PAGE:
The Cambridgeshire coprolites are believed to be derived from deposits of Gault age; they are obtained by washing from a stratum about a foot thick, resting on the Gault, at the base of the Chalk Marl, and probably homotaxeous with the Chloritic Marl.
The Cambridgeshire coprolites are either amorphous or finger-shaped; the coprolites from the Greensand are of a black or dark-brown colour; while those from the Gault are greenish-white on the surface, brownish-black internally.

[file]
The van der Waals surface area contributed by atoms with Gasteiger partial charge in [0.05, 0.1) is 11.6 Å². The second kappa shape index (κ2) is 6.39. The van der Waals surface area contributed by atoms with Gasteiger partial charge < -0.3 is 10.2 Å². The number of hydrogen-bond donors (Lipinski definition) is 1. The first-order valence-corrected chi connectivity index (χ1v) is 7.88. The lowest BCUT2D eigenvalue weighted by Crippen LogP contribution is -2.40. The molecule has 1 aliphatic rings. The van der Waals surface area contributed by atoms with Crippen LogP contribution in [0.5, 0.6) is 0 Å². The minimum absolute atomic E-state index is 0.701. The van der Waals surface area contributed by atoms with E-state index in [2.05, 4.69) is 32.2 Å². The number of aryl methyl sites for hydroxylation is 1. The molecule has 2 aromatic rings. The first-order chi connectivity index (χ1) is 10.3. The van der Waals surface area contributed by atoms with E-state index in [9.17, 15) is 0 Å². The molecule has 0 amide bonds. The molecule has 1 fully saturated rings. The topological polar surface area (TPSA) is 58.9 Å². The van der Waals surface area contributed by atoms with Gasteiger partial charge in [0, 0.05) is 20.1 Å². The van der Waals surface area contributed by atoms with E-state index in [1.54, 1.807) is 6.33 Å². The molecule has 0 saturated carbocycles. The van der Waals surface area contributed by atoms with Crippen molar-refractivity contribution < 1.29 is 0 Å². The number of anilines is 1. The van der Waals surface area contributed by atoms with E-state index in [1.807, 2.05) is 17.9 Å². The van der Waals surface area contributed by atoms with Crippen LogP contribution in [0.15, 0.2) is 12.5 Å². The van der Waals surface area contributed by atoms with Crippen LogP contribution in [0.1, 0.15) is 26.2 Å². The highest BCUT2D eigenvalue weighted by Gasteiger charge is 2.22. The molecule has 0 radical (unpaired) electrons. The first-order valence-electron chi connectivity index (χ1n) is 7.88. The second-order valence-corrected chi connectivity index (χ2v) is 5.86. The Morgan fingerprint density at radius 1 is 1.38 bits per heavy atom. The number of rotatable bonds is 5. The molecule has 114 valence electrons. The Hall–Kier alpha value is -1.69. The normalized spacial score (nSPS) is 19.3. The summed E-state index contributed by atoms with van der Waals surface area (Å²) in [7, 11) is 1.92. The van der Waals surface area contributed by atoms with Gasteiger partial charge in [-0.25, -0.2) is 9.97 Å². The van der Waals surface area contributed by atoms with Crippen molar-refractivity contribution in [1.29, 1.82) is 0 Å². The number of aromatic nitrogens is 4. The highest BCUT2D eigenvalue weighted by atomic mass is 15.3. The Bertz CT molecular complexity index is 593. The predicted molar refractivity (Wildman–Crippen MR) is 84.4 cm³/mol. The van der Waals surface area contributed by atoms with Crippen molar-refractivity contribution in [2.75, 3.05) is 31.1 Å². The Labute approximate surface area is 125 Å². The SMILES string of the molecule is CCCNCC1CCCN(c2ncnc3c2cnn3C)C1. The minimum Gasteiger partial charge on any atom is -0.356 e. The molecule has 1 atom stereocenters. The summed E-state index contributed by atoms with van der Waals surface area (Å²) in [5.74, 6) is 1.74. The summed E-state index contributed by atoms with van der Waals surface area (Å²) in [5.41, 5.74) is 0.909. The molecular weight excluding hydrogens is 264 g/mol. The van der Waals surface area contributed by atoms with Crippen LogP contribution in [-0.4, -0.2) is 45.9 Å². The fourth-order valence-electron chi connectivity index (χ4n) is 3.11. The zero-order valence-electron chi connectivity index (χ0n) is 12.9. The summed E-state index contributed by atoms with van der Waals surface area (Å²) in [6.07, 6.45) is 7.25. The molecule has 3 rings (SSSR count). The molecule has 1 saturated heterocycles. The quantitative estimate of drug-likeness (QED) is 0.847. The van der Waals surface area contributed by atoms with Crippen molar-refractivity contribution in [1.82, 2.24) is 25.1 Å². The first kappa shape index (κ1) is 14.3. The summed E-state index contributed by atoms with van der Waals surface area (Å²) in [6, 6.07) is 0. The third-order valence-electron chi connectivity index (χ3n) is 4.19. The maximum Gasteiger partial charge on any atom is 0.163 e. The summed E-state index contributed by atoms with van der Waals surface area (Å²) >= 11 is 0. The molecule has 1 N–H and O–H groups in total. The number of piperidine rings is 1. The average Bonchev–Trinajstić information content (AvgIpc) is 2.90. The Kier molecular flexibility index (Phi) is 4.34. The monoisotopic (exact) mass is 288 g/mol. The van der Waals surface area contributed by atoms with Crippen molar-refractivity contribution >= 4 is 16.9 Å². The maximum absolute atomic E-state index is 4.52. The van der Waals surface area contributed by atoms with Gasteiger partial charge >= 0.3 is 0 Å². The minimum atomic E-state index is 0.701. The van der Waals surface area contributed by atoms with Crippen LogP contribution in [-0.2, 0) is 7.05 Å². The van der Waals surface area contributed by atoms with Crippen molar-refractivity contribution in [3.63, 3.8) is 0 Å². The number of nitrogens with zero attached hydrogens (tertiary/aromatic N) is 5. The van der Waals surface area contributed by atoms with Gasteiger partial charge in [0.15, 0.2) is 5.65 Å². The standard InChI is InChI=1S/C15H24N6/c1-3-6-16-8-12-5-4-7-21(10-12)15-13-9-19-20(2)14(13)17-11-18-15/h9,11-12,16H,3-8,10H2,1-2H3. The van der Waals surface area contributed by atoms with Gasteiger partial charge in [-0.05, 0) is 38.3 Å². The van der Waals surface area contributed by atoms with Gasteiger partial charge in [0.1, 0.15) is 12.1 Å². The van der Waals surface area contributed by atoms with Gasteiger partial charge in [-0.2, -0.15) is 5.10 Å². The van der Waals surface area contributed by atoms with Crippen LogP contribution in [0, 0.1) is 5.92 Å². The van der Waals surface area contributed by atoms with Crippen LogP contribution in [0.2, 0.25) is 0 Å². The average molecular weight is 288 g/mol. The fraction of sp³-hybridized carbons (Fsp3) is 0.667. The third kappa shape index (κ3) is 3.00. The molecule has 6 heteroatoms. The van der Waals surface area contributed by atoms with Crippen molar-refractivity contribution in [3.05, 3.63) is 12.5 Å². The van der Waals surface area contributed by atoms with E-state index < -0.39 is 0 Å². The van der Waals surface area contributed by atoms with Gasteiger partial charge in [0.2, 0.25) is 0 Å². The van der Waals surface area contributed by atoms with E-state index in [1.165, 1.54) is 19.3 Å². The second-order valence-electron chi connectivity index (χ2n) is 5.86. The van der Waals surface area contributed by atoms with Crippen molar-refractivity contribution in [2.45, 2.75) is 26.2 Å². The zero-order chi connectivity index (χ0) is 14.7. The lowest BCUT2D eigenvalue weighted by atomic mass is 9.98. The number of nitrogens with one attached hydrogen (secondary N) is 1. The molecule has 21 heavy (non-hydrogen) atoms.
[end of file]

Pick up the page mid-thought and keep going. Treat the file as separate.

The carbonaceous sandstone contains Gault fossils.
To the south of the Downs there is a narrow valley formed by the Gault, a fossiliferous blue clay.
The Inferior Cretaceous rocks include the Neocomian and Gault (Albian and Aptian) subdivisions, and form the flanks of the mountains in the Tell.